A few days ago, I noted that MNsure had enrolled nearly 22,000 people in exchange policies in just 9 days, a rate 6x faster than last year.

Today, another update via Christopher Snowbeck of the StarTribune:

With 23,883 people signing up via MNsure for private coverage as of Nov. 13, the exchange is more than one-fourth of the way to its budget target of 83,000 enrollees at the beginning of next year.

That's 1,837 per day, vs. last year's 404 per day; while things are starting to slow down, they're still enrolling people at a rate 4.5x as fast for the moment. Again, this is mainly due to MNsure's unique first-come, first-serve enrollment cap on most of their carriers.

Some other tidbits:

Last week, regarding enrollments via the federal exchange at HealthCare.Gov, I noted:

Burwell's Tweet doesn't give the cumulative total to date, but her "best day yet" clarifier certainly helps. My pre-election model was projecting the following:

  • 11/01: 68K
  • 11/02: 92K (160K total)
  • 11/03: 92K (252K total)
  • 11/04: 92K (344K total)
  • 11/05: 75K (419K total)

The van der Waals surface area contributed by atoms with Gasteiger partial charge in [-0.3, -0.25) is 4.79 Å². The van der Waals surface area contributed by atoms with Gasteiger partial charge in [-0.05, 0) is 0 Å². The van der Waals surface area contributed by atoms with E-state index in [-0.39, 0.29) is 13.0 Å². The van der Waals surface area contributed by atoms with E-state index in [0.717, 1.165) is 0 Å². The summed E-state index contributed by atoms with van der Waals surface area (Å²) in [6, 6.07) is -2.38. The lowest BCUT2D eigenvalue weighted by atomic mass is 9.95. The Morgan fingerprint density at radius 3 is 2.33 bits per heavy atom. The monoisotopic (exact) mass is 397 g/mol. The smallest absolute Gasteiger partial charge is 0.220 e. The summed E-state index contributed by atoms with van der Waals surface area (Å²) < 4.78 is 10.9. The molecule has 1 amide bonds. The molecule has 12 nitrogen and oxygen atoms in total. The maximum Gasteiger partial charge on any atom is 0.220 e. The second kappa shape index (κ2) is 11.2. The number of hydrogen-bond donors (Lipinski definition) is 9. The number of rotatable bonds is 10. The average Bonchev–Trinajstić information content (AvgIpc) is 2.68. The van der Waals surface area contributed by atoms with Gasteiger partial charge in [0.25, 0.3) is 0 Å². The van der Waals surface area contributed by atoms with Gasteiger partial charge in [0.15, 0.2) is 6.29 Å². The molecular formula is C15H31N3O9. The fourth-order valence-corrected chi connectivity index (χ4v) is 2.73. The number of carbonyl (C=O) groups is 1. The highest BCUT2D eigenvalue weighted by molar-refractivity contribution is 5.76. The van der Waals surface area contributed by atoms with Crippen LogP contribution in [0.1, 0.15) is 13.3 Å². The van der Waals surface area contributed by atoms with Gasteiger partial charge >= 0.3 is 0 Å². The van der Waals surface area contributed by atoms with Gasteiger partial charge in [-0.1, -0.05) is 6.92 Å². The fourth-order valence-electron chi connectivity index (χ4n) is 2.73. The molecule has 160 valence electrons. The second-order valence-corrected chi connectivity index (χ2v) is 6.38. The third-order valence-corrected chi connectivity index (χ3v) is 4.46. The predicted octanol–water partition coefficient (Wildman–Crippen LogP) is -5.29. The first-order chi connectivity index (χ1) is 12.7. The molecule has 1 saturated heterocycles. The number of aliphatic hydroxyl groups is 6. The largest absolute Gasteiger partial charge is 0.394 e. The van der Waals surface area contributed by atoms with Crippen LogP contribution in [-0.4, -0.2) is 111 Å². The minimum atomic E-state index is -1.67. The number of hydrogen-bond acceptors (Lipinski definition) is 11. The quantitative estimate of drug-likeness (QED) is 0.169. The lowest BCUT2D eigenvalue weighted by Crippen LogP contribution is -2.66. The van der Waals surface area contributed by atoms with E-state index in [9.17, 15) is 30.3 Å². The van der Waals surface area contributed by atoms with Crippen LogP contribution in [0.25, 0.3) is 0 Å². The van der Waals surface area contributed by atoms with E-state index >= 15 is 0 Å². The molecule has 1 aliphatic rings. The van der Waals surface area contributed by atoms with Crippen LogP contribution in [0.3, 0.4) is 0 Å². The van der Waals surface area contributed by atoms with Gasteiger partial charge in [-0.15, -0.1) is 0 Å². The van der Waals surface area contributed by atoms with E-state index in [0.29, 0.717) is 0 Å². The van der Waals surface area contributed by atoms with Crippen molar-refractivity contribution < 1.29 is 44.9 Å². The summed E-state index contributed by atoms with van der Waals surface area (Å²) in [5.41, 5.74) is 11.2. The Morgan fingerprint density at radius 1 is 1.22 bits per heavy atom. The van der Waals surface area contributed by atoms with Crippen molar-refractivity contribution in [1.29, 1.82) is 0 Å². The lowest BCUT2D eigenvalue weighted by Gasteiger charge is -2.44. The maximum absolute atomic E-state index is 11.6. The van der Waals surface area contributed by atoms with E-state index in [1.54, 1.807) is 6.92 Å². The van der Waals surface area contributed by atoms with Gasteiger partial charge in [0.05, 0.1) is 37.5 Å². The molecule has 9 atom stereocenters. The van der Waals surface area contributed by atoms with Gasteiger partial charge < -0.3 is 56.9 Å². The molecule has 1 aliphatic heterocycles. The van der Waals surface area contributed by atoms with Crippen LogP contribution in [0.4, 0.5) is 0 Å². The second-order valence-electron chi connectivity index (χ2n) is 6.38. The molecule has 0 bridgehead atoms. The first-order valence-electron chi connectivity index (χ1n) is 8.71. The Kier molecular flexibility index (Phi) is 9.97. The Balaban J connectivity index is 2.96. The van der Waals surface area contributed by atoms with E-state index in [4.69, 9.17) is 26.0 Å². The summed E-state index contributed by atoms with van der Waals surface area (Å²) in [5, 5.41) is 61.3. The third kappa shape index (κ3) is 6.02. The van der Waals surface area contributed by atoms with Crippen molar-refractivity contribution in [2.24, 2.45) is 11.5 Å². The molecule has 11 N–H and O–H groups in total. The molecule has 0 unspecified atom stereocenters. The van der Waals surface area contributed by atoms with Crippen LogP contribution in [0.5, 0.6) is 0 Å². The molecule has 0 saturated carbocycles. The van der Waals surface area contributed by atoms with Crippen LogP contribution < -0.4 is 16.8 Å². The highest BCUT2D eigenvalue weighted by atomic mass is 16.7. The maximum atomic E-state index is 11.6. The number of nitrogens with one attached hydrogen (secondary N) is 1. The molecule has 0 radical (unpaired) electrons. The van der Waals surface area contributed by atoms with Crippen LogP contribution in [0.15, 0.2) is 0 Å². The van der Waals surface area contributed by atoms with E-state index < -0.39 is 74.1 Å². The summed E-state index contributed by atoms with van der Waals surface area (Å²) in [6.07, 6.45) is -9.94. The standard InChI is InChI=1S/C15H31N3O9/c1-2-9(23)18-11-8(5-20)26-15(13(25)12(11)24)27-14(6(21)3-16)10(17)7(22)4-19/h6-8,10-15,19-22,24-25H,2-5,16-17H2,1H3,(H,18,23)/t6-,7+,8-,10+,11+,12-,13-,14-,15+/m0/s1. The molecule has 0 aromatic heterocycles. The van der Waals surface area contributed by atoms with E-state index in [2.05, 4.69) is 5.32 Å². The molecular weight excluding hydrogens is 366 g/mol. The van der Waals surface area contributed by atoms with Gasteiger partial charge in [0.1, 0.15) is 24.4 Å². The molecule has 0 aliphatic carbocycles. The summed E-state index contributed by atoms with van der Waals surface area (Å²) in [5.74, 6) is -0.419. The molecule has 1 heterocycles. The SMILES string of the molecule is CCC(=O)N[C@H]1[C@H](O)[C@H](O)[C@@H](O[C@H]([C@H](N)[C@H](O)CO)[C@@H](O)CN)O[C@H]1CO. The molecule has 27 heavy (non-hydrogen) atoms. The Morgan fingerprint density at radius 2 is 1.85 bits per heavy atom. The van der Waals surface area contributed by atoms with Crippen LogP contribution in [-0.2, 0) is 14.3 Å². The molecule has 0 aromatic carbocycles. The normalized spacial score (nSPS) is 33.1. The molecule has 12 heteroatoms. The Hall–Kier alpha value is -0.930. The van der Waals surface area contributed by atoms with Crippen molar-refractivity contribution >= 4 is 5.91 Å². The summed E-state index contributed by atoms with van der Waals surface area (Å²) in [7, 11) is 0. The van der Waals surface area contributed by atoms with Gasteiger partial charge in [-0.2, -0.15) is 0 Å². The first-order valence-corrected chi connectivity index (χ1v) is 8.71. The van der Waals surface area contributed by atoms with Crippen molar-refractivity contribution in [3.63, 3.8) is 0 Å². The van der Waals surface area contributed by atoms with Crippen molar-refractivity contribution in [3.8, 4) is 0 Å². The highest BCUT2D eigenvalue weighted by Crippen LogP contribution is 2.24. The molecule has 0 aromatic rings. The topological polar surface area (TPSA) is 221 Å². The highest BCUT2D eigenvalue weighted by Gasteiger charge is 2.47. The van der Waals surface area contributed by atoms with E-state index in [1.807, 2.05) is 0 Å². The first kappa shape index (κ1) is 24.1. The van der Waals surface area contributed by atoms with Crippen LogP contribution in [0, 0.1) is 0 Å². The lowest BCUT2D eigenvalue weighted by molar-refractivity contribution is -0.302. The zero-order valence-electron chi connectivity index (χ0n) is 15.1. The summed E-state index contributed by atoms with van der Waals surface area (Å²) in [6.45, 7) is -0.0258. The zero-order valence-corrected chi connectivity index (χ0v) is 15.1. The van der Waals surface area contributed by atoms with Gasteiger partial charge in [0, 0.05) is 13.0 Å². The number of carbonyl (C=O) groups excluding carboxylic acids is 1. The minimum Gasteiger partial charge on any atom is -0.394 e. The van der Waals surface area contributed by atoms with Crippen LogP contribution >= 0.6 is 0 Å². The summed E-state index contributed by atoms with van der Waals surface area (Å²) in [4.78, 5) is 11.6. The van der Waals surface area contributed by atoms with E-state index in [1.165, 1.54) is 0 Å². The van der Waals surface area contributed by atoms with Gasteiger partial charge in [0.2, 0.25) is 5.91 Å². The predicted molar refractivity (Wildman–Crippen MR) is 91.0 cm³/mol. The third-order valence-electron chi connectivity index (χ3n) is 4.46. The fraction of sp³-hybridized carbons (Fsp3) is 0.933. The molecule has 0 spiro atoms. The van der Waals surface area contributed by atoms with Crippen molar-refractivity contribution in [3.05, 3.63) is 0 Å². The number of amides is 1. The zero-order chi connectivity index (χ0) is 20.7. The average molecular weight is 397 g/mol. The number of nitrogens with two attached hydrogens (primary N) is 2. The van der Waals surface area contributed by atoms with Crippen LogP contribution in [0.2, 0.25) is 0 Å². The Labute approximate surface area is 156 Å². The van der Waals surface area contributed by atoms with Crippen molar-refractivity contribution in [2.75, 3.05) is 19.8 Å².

• 11/06: 51K (470K total)
  • 11/07: 92K (562K total)
  • 11/08: 92K (654K total)
  • 11/09: 85K (739K total)

I then went on to note that the actual tally for 11/09 specifically (the day after the election) turned out to be "over 100,000"...later clarified as 105,000 people, which is 24% higher than my own one-day projection.

My projections for the next few days were around 85,000 per day, for a cumulative total of 993,300 QHP selections via HealthCare.Gov as of November 12th.

Today CMS issued their first bi-weekly "snapshot" report. Lo and behold:

Biweekly Enrollment Snapshot  •  WEEKS 1 AND 2, NOV 1 - 12, 2016

But actually, he thought as he re-adjusted the Ministry of Plenty’s figures, it was not even forgery. It was merely the substitution of one piece of nonsense for another. Most of the material that you were dealing with had no connexion with anything in the real world, not even the kind of connexion that is contained in a direct lie. Statistics were just as much a fantasy in their original version as in their rectified version. A great deal of the time you were expected to make them up out of your head.